The e-cigarette is a new, controversial and booming device. Manufacturers are racing to become the biggest in the market. What is the truth behind the device, and why is the tobacco industry looming to take over? An investigation into the politics, lobbying strategies and profits behind the e-cigarette.

The e-cigarette has broken through. Sales are estimated to already be around two billion dollars a year. E-cigarette companies are also spending an increasing amount of money on advertising. According to the New York Times, the Blu e-Cigs brand alone increased their marketing budget from $2.7 million in 2010 to $20.8 million in 2012. In parallel, lobbyists are approaching national governments and the European Commission to push for e-cigarettes as the new healthy alternative to smoking.

A study published in the American Journal of Public Health reported that 44.5 per cent of smokers think e-cigarettes can help people quit smoking. However, scientific evidence for this claim is still lacking. A recent review published by the German Cancer Research Center in Heidelberg even stresses the potential health risks of e-cigarettes. Furthermore, the American Center for Disease Control reported that young people who didn’t smoke are increasingly trying the e-cigarette. E-cigarettes come in bright colours and sweet flavours like strawberry, vanilla and cooky & cream milkshake, specifically targeting young people.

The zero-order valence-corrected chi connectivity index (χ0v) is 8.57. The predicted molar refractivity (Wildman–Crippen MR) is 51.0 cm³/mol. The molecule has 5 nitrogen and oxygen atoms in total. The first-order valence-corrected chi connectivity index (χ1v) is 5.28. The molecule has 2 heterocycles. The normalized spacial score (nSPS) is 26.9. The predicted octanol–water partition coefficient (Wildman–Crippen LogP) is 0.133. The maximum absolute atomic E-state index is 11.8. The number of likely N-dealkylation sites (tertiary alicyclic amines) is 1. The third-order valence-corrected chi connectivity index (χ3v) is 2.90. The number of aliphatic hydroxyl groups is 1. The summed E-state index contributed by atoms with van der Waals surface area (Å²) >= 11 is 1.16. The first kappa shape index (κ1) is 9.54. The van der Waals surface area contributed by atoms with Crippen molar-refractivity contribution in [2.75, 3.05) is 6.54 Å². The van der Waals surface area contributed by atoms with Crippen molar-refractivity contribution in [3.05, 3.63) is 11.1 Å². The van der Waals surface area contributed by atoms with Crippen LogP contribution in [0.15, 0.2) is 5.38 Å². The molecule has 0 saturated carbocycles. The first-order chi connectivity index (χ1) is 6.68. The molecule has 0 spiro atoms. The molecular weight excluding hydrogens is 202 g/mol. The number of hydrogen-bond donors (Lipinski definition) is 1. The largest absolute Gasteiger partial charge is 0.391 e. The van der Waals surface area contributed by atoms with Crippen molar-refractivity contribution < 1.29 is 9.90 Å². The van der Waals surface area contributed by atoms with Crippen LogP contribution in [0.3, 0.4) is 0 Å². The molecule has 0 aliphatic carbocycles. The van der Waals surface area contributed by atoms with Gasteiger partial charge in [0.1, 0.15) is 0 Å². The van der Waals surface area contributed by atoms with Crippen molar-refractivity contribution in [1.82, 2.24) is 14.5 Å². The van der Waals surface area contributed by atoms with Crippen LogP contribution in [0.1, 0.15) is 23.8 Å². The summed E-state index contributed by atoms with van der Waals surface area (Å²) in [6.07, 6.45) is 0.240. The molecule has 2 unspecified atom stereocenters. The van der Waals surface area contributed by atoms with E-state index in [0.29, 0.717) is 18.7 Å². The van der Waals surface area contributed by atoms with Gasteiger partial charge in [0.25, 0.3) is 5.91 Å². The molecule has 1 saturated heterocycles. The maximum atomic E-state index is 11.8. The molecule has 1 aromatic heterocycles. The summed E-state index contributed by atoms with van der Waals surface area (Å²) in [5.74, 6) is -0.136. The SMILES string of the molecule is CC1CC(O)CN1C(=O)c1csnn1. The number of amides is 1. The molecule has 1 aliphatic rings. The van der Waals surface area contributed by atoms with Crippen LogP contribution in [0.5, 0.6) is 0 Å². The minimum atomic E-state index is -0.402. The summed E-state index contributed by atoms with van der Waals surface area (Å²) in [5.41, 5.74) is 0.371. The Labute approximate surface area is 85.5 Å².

A new era of smoking appears to be arising. Ivo van Woerden and Astrid Viciano had a long look behind the scenes of the e-cigarette industry.

(Illustration © Stefan Dimitrov / Photo © Kiril Rusev)

Team members

Ivo van Woerden

Ivo van Woerden is a Dutch journalist.


Astrid Viciano

Astrid Viciano is a German journalist and MD who works as a staff reporter at the weekend science section of Süddeutsche Zeitung in Munich.

€5.984 allocated on 17 /12/2013



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